Council QuickiesNews & Opinion

Council Quickies: Wells Fargo Pushes for Large Uptown Signage

Tuesday, January 16, 2024

The Wells Fargo building looms large over the Charlotte skyline looking south from I-77
The Wells Fargo building figuring prominently in this photo may be getting new signage much bigger than other signs in Uptown. (Photo courtesy of city of Charlotte)

Charlotte City Council met for its monthly zoning meeting on Tuesday night, delaying its normal Monday meeting night in observance of Martin Luther King Day on Monday. 

These meetings consist of decisions at the beginning of the meeting, during which council either approves or denies proposed rezoning petitions, followed by public hearings, which include presentations by developers and a chance for residents to speak in support of or against each petition.

Below is a look at some of the notable decisions and hearings from the meeting.

Council approved minor modifications to a rezoning petition that will clear the way for a large mixed-use development on Steele Creek Road near I-485, proposed by former Panthers star Muhsin Muhammad II. The rezoning allows for 35,000 square feet of commercial uses and a hotel with up to 180 rooms or 50,000 square feet of general or medical office uses. 

Moving into hearings, LaWana Mayfield voiced her concerns with the fact that transit-oriented developments (TOD) were already being proposed along the hypothetical LYNX Silver Line, which does not yet have funding or a concrete plan. 

Mayfield’s concerns came in response to a rezoning petition hearing that came in front of a council for a mixed-use TOD development that reserves space for a Remount Station on the hypothetical LYNX Silver Line. She spoke to the vulnerability of folks living in Camp Greene who would like to age in place.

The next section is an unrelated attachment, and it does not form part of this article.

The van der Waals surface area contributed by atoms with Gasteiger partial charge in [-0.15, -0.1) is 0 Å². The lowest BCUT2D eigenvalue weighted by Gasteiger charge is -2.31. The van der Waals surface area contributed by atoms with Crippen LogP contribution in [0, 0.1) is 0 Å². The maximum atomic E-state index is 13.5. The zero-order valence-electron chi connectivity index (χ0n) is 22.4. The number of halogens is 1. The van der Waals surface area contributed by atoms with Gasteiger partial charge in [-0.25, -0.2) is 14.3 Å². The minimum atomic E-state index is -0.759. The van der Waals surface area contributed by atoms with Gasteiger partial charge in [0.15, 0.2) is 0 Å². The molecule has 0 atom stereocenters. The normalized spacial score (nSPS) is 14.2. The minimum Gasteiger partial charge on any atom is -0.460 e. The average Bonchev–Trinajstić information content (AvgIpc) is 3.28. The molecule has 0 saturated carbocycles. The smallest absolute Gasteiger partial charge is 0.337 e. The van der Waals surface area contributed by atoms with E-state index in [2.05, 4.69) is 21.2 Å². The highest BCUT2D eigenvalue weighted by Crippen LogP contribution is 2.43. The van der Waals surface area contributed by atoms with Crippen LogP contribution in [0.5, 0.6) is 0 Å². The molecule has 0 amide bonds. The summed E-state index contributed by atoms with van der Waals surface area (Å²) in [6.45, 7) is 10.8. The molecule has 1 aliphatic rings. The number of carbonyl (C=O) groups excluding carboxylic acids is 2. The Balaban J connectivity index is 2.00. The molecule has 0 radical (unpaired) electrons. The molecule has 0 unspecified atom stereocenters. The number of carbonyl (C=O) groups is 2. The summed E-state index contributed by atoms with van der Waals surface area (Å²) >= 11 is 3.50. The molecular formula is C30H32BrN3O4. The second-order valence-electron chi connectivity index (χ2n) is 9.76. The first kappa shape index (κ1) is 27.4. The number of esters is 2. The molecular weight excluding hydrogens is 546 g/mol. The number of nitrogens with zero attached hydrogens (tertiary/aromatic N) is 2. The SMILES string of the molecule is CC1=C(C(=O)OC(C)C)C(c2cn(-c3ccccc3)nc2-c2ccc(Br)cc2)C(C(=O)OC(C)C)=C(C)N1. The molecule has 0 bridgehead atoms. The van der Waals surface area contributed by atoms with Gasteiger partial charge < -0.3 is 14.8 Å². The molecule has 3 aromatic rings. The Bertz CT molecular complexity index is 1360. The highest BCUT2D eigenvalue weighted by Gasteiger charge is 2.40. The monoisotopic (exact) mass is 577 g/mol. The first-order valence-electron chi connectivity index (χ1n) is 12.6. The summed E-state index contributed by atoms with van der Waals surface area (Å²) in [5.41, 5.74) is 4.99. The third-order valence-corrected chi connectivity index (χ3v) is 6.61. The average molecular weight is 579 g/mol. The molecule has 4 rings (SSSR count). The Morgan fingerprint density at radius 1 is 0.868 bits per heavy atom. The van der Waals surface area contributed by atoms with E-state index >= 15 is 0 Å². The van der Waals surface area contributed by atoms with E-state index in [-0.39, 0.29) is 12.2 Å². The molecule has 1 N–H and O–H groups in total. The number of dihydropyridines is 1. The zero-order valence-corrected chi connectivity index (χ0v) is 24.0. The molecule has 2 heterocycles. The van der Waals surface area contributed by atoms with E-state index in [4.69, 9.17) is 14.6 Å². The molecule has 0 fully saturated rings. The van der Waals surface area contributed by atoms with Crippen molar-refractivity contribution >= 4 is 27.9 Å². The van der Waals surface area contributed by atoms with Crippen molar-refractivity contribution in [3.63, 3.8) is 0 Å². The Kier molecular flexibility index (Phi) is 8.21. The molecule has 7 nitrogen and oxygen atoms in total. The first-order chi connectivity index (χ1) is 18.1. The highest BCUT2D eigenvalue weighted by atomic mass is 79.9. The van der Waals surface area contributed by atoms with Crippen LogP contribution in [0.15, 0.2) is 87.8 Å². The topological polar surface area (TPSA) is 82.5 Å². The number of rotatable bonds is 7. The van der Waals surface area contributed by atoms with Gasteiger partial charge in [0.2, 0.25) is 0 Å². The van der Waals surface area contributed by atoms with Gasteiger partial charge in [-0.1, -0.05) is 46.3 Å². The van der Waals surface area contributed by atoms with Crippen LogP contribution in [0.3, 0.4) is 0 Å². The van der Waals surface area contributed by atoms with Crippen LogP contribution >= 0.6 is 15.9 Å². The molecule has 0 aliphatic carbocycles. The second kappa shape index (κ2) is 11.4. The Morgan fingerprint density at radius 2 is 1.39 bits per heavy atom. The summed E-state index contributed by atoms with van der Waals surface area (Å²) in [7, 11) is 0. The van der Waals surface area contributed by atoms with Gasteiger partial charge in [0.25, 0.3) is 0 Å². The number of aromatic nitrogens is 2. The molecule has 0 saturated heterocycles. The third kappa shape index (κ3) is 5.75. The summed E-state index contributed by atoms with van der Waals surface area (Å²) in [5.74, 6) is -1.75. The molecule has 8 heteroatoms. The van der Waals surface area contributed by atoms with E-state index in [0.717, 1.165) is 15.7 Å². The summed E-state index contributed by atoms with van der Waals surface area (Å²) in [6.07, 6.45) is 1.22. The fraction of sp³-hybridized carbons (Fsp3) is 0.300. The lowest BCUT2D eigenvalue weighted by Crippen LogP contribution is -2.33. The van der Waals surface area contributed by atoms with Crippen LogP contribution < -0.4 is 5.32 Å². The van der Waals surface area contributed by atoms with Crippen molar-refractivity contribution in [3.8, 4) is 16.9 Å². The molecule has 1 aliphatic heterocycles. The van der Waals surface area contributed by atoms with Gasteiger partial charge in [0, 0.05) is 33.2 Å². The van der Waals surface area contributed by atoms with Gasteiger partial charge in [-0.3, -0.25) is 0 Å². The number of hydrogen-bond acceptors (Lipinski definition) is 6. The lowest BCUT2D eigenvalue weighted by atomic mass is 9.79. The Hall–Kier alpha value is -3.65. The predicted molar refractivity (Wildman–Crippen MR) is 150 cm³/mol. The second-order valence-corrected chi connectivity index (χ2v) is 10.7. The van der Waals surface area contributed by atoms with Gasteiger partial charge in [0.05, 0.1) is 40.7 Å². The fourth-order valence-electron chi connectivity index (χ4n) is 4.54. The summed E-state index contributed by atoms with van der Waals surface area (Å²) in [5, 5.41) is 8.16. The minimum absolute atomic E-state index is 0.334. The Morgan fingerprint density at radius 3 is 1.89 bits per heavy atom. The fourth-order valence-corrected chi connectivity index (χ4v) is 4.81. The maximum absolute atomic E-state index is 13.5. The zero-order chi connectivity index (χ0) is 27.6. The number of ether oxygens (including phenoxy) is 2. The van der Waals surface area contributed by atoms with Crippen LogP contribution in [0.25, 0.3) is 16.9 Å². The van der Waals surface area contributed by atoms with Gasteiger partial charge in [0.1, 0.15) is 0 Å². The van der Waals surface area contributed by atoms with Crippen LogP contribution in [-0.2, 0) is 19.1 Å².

A newly proposed rezoning in University City would clear the way for the second phase of the “reimagining of Mallard Pointe shopping center,” located across the street from UNC Charlotte on North Tryon Street and currently home to Food Lion along with smaller storefronts like Sol’Delish, Insomnia Cookies, Sarangi Indian & Nepal Cuisine & Wing Zone. 

The first phase slated for redevelopment is the former Kohl’s building, currently used during elections as a voting location.

The petition proposes to redevelop a portion of the existing shopping center with a mixed-use vertical development containing up to 400 multi-family dwelling units and 91,500 square feet of retail, including relocation of the existing Food Lion on the bottom floor of said development and ideally some current tenants, the developer said. 

Developers are asking for the right to add drive-thru lanes to two parcels in an empty lot on the southwest corner of West W.T. Harris Boulevard and Reames Road near Northlake Mall. They say potential tenants like CAVA and Shake Shack have shown interest in joining the development but are demanding more drive-thru lanes.

Neighbors spoke against a proposed 10-unit multi-family development consisting of two duplexes and two triplexes proposed for Pickway Drive in the Derita area of north Charlotte, stating that the road is in awful shape as it is and getting worse, among other concerns. They said they would prefer single-family homes. 

City staff said Pickway Drive is maintained by the city, which typically aims for a 20-year repaving schedule, but staff has now asked CDOT to prioritize Pickway for repaving.

There was not a lot of discussion around Wells Fargo’s request to add a sign to each side of its building on East Brooklyn Village & South Tryon Street (formerly Duke Energy Center), though Renee Johnson did quote former Mayor Pro Tem Braxton Winston’s concern that the skyline would eventually start to “look like a CVS aisle,” asking what is being done to regulate signage, if anything. 

Staff said they have requested that Wells Fargo use channel lettering for consistency with other buildings such as Honeywell. 

The Wells Fargo building in Uptown
The Wells Fargo building, formerly the Dule Energy Center, in Uptown. (Photo courtesy of the city of Charlotte)

The new Wells Fargo signs will be a maximum of 1,880 square feet each. For comparison, the Truist signs are 980 square feet, so these will be double those. 

Dimple Ajmera said she was surprised there was no opposition from community members on Monday night as there had been lots of pushback against the Truist proposal.

Council will meet again on Jan. 22, 2024 for an action review, public forum and business meeting. Check out our past Charlotte City Council coverage here

SUPPORT OUR WORK: Get better connected and become a member of Queen City Nerve to support local journalism for as little as $5 per month. Our community journalism helps inform you through a range of diverse voices.

Related Articles

Leave a Reply

Your email address will not be published. Required fields are marked *